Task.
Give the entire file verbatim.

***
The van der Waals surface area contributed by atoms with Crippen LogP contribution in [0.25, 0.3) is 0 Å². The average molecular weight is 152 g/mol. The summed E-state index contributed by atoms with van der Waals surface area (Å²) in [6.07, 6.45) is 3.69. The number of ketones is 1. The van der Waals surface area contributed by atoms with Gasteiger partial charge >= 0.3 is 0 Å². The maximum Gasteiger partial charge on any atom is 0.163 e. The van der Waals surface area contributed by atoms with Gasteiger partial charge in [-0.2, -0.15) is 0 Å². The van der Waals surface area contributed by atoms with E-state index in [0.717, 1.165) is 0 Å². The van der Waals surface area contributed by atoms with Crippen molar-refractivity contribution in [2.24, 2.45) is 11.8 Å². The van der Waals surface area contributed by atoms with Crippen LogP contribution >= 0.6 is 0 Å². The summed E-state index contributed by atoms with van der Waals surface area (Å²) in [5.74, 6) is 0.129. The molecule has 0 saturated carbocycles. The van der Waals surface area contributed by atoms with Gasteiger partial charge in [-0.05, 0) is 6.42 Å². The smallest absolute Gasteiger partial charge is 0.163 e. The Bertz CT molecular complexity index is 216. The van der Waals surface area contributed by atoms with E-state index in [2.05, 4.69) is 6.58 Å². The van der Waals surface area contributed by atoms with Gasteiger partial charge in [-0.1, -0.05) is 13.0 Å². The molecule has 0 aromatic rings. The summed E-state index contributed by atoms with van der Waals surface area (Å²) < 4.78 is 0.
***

The van der Waals surface area contributed by atoms with Crippen LogP contribution in [0.25, 0.3) is 0 Å². The average molecular weight is 152 g/mol. The summed E-state index contributed by atoms with van der Waals surface area (Å²) in [6.07, 6.45) is 3.69. The number of ketones is 1. The van der Waals surface area contributed by atoms with Gasteiger partial charge >= 0.3 is 0 Å². The maximum Gasteiger partial charge on any atom is 0.163 e. The van der Waals surface area contributed by atoms with Gasteiger partial charge in [-0.2, -0.15) is 0 Å². The van der Waals surface area contributed by atoms with E-state index in [0.717, 1.165) is 0 Å². The van der Waals surface area contributed by atoms with Crippen molar-refractivity contribution in [2.24, 2.45) is 11.8 Å². The van der Waals surface area contributed by atoms with Crippen LogP contribution >= 0.6 is 0 Å². The summed E-state index contributed by atoms with van der Waals surface area (Å²) in [5.74, 6) is 0.129. The molecule has 0 saturated carbocycles. The van der Waals surface area contributed by atoms with Gasteiger partial charge in [-0.05, 0) is 6.42 Å². The smallest absolute Gasteiger partial charge is 0.163 e. The Bertz CT molecular complexity index is 216. The van der Waals surface area contributed by atoms with E-state index in [2.05, 4.69) is 6.58 Å². The van der Waals surface area contributed by atoms with Gasteiger partial charge in [-0.1, -0.05) is 13.0 Å². The molecule has 0 aromatic rings. The summed E-state index contributed by atoms with van der Waals surface area (Å²) < 4.78 is 0.